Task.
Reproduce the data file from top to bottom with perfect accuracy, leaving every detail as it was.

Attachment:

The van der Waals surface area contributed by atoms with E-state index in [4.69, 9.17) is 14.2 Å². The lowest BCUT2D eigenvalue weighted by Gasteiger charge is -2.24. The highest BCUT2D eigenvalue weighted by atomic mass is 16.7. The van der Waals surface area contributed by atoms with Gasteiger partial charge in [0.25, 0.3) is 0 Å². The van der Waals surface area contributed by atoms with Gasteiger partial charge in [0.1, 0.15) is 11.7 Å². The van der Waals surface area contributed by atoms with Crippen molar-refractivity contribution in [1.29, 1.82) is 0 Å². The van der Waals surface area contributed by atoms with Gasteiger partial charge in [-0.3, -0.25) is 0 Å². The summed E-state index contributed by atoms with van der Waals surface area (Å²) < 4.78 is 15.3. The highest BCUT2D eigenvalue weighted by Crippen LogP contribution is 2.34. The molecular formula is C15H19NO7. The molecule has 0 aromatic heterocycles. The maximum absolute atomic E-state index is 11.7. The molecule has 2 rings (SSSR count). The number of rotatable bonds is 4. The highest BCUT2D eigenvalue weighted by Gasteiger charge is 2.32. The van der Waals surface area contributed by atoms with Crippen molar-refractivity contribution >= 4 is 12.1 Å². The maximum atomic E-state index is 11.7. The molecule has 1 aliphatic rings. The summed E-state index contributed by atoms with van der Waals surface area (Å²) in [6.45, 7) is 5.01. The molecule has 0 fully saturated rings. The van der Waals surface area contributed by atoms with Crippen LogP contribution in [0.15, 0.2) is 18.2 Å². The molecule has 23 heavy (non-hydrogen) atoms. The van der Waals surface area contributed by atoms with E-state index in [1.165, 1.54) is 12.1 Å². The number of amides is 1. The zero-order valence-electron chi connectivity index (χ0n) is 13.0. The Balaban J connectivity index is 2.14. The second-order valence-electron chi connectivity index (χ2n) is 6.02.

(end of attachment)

The van der Waals surface area contributed by atoms with E-state index in [4.69, 9.17) is 14.2 Å². The lowest BCUT2D eigenvalue weighted by Gasteiger charge is -2.24. The highest BCUT2D eigenvalue weighted by atomic mass is 16.7. The van der Waals surface area contributed by atoms with Gasteiger partial charge in [0.25, 0.3) is 0 Å². The van der Waals surface area contributed by atoms with Gasteiger partial charge in [0.1, 0.15) is 11.7 Å². The van der Waals surface area contributed by atoms with Crippen molar-refractivity contribution in [1.29, 1.82) is 0 Å². The van der Waals surface area contributed by atoms with Gasteiger partial charge in [-0.3, -0.25) is 0 Å². The summed E-state index contributed by atoms with van der Waals surface area (Å²) < 4.78 is 15.3. The highest BCUT2D eigenvalue weighted by Crippen LogP contribution is 2.34. The molecular formula is C15H19NO7. The molecule has 0 aromatic heterocycles. The maximum absolute atomic E-state index is 11.7. The molecule has 2 rings (SSSR count). The number of rotatable bonds is 4. The highest BCUT2D eigenvalue weighted by Gasteiger charge is 2.32. The van der Waals surface area contributed by atoms with Crippen molar-refractivity contribution >= 4 is 12.1 Å². The maximum atomic E-state index is 11.7. The molecule has 1 aliphatic rings. The summed E-state index contributed by atoms with van der Waals surface area (Å²) in [6.45, 7) is 5.01. The molecule has 0 fully saturated rings. The van der Waals surface area contributed by atoms with Crippen LogP contribution in [0.15, 0.2) is 18.2 Å². The molecule has 23 heavy (non-hydrogen) atoms. The van der Waals surface area contributed by atoms with E-state index in [1.165, 1.54) is 12.1 Å². The number of amides is 1. The zero-order valence-electron chi connectivity index (χ0n) is 13.0. The Balaban J connectivity index is 2.14. The second-order valence-electron chi connectivity index (χ2n) is 6.02.